Fed likely to resist pressure to cut U.S.
rates this week
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[June 17, 2019]
By Ann Saphir and Howard Schneider
SAN FRANCISCO/WASHINGTON (Reuters) - The
U.S. Federal Reserve, facing fresh demands by President Donald Trump to
cut interest rates, is expected to leave borrowing costs unchanged at a
policy meeting this week but possibly lay the groundwork for a rate cut
later this year.
New economic projections that will accompany the U.S. central bank's
policy statement on Wednesday will provide the most direct insight yet
into how deeply policymakers have been influenced by the U.S.-China
trade war, Trump's insistence on lower interest rates, and recent weaker
Analysts expect the "dot plot" of year-end forecasts for the Fed's
benchmark overnight lending rate - the federal funds rate - will show a
growing number of policymakers are open to cutting rates in the coming
months, though nowhere near as aggressively as investors expect or Trump
The Fed is also widely, though not universally, expected to remove a
pledge to be "patient" in taking future action on rates, opening the
door to a possible cut at its coming policy meetings.
Risks may be rising, but "I don't think they want to box themselves into
a corner," said Carl Tannenbaum, chief economist at Northern Trust. "The
markets are set up for a cut in July, and if they donít get it,
financial conditions will tighten."
The federal funds rate is currently set in a range of 2.25% to 2.50%.
The Fed's policy-setting committee is due to release its latest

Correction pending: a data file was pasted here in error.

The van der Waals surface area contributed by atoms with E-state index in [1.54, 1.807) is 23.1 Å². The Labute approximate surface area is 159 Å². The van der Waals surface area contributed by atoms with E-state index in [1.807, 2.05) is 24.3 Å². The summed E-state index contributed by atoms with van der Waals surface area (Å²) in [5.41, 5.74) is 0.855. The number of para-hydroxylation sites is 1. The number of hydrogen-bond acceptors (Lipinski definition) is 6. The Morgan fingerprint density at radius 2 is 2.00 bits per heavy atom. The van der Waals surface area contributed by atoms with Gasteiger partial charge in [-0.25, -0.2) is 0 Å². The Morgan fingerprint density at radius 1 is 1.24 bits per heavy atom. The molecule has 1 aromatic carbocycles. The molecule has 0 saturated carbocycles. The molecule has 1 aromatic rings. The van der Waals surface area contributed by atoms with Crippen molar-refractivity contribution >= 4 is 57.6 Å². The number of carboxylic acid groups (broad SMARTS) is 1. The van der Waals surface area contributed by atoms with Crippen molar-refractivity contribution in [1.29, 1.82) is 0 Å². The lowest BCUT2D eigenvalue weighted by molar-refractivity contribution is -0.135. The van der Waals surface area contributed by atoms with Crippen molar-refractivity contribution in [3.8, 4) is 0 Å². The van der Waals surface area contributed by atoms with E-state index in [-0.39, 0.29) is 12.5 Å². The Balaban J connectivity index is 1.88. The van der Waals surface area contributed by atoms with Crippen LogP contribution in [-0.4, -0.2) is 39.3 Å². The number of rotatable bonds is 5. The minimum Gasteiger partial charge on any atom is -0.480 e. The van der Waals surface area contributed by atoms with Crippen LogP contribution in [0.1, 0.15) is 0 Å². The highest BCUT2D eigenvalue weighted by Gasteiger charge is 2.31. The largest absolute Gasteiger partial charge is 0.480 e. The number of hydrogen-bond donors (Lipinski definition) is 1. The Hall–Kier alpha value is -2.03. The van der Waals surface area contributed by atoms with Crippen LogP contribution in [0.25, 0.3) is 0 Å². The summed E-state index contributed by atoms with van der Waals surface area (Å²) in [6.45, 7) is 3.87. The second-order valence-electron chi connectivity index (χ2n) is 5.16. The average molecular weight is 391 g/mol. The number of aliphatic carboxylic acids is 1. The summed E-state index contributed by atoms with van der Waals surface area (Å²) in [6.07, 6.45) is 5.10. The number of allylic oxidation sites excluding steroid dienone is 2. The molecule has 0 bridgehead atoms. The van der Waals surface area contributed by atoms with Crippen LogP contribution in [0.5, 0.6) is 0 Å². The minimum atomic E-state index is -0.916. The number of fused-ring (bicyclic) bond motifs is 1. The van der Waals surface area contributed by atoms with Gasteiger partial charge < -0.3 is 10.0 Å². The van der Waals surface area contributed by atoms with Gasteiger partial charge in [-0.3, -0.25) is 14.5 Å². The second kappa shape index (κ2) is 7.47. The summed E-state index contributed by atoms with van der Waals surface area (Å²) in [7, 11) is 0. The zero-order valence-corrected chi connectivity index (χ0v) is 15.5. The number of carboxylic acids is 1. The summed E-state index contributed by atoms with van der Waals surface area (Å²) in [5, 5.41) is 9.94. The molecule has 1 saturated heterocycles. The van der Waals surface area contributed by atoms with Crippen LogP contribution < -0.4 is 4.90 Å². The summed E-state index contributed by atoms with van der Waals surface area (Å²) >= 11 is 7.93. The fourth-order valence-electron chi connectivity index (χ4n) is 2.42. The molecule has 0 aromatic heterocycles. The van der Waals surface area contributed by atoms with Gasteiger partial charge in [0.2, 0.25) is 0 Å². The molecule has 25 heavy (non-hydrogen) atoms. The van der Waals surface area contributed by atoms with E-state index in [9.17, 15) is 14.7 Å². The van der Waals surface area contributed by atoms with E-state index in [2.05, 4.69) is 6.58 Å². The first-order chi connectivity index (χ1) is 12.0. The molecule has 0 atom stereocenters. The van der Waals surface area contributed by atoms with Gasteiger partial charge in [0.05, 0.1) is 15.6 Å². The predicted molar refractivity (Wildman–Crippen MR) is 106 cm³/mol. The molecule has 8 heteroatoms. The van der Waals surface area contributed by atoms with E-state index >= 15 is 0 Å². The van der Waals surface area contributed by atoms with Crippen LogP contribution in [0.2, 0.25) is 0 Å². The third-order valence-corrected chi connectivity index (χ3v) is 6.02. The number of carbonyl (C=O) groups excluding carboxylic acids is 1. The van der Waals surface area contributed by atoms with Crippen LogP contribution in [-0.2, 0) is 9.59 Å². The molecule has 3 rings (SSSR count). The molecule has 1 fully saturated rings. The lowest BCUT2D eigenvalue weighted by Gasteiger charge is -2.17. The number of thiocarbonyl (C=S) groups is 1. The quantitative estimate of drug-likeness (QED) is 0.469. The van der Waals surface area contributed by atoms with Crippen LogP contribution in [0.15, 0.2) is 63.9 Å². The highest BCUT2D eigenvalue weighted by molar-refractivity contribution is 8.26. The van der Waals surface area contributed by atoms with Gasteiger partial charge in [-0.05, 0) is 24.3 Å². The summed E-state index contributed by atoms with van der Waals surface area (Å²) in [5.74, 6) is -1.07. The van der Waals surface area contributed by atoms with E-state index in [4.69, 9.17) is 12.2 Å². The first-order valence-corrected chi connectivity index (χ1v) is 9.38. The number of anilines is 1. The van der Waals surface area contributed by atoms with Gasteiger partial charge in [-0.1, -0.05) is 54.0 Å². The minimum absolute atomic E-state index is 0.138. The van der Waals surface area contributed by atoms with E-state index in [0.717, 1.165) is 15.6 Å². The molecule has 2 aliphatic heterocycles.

statement and economic projections at 2 p.m. EDT (1800 GMT) on Wednesday
after the end of a two-day meeting. Fed Chairman Jerome Powell will hold
a press conference shortly after.
MIND THE DOTS
The Fed's last set of economic and policy projections, released in
March, showed most policymakers foresaw no need to change rates this
year and only very gradual rate hikes thereafter. (For a graphic of the
gap between market and Fed expectations, please see https://tmsnrt.rs/2WzJ6tu.)
But since that meeting the economic outlook has become cloudier.
Recent U.S. retail sales numbers were strong. But while unemployment has
held near a 50-year low of 3.6%, U.S. employers created a paltry 75,000
jobs in May. Inflation, which Powell says is low in part because of
temporary factors, continues to undershoot the Fed's 2% target.
The Atlanta Fed forecast on Friday that gross domestic product will
increase at a 2.1 percent annualized rate in the April-June quarter, a
drop from the 3.1 percent pace of the first three months of the year.
Trade uncertainty has increased as well, with Trump using the threat of
tariffs on goods from Mexico to force the country to curb the number of
mostly Central American immigrants crossing the U.S.-Mexico border.
He has also vowed to slap more tariffs on Chinese imports if no trade
deal is reached when he meets Chinese President Xi Jinping at a Group of
20 summit at the end of this month in Japan.
Concern that mounting tariffs could further slow U.S. and global
economic growth is one of the chief reasons traders in interest rate